Mark Turner : Electronics testing at the airport

November 15, 2019 01:48 AM

I haven’t posted a TSA story in a while because I’m lucky enough not to travel as often as I did. When I have traveled, I have come to appreciate how professional the team at my home airport, Raleigh-Durham, is. I’ve never had a bad experience with them and this – I want to stress – is not a bad one, either. Just unusual.

For years I have enjoyed the benefit of TSA-Pre, allowing me to speed through security lines. Naturally, I headed into the TSA-Pre line when I flew out of Raleigh on Wednesday morning. Expecting all to be well, I was intrigued when I apparently set off the metal detector.

“Wait right here, sir,” the screener said, calmly. “We’re going to screen your electronics.”

I waited on the mat next to the metal detector while another agent got through checking another traveler’s electronics. He invited me over and I carried my bags to the testing station.

“Got any thing that is sharp, going to stick me, contraband, etc?” he asked. When I answered no, he politely asked if I had a laptop in the bag. I showed him the pocket it was in and he laid it out on the counter.

He then swabbed my laptop with a chemical pad, popped the swab into the sensor for analysis, and stepped away. To my surprise, the sensor began beeping. My newish work laptop had only been on my office desk and my home desk – not to the coca fields of South America or anything. I began to think over kind of substance could have possibly set off this false alarm.

Another agent walked up, checked the code on the machine, then looked at a placard that was on the top. “You’re looking for a block or a powder,” he told the original screener as the first screener returned to the machine.

The agent then checked through all the big pockets of my bag, looking for said “block or powder.” The agent, still calm and professional, told me he would pass my laptop back through the X-ray machine. It came back fine, of course, and the agent reassembled everything and cordially sent me on my way.

I was mystified why a machine would flag my laptop – one so new that its practically spotless. The whole episode was done with no sense of urgency or passion at all – it seemed everyone was in on the drill but me.

Only later when I arrived at my destination did I realize that even though I had somehow set off the metal detector, no one had ever searched me. No pat down, nothing. My jacket stayed on the whole time and had I had the mind to, I could have smuggled anything I had wanted to onto my flight. I watched a TSA agent in Boston kick the metal detector to make it falsely alarm, though, so just because it buzzes doesn’t mean it’s a legitimate alarm. So I assume it was just a drill.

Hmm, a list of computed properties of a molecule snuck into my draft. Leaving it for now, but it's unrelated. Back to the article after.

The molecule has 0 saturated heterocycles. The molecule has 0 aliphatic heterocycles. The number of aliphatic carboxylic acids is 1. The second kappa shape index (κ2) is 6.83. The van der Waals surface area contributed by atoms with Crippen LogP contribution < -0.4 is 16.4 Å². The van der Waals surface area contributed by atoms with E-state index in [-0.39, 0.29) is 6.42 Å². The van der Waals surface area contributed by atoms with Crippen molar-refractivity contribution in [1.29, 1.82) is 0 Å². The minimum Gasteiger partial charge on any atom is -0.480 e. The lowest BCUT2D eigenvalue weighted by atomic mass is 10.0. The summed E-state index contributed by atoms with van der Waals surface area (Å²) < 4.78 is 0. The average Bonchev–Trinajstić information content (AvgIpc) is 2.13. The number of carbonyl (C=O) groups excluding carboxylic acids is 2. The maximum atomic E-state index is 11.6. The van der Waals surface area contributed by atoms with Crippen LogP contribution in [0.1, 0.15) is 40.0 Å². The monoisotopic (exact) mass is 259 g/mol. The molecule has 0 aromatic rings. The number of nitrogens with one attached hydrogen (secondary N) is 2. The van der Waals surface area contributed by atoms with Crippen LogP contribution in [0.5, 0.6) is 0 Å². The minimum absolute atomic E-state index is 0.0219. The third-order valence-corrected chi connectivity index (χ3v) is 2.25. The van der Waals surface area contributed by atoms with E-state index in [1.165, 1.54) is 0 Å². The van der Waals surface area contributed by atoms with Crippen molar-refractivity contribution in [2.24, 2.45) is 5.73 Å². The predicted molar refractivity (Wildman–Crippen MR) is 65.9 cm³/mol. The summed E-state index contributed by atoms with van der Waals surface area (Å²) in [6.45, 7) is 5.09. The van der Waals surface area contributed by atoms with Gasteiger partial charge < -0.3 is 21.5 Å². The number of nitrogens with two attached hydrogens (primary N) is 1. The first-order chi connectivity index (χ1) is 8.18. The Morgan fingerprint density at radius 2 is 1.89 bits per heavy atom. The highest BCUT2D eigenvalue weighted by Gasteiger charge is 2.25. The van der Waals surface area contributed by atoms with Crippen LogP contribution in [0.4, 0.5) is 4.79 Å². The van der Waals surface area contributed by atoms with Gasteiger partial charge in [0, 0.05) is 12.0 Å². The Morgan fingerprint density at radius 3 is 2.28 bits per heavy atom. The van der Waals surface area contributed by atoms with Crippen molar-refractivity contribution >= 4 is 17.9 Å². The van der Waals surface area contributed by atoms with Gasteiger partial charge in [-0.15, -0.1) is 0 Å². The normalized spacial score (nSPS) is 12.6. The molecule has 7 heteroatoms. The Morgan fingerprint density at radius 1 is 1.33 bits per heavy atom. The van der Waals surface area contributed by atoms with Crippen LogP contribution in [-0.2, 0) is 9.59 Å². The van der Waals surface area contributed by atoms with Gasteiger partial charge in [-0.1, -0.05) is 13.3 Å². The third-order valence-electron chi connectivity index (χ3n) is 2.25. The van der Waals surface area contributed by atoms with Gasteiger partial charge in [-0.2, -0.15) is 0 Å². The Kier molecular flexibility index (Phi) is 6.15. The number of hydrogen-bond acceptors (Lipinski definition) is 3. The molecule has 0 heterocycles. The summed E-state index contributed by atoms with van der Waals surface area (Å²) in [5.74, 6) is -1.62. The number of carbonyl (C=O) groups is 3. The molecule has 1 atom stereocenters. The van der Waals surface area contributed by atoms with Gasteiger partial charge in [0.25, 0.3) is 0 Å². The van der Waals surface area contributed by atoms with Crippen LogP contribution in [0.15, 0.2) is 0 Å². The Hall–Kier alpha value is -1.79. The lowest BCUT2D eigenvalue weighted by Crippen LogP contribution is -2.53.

Fortunately for me, I had budgeted enough time to play the game.

Mark Turner : A Destroyer – By John Steinbeck

October 12, 2019 01:54 PM

USS Elliot (DD-967) in North Arabian Gulf, circa 1998

John Steinbeck spent a few weeks aboard a destroyer in World War II, the USS Knight (DD-663), and wrote this ode to destroyers called “A Destroyer” in 1943. It appeared in a collection of his dispatches published in 1958 in a book called Once There Was a War.

I think it sums up life on a destroyer quite well.

A destroyer is a lovely ship, probably the nicest fighting ship of all. Battleships are a little like steel cities or great factories of destruction. Aircraft carriers are floating flying fields. Even cruisers are big pieces of machinery, but a destroyer is all boat. In the beautiful clean lines of her, in her speed and roughness, in her curious gallantry, she is completely a ship, in the old sense.

For one thing, a destroyer is small enough so that her captain knows his whole crew personally, knows all about each one as a person, his first name and his children and the trouble he has been in and is capable of getting into. There is an ease on a destroyer that is good and a good relationship among the men. Then if she has a good captain you have something really worth serving on.

The battleships are held back for a killing blow, and such a blow sometimes happens only once in a war. The cruisers go in second, but the destroyers work all the time. They are probably the busiest ships of a fleet. In a major engagement, they do the scouting and make the first contact. They convoy, they run to every fight. Wherever there is a mess, the destroyers run first. They are not lordly like the battleships and the men who work them are seamen. In rough weather they are rough, honestly and violently rough.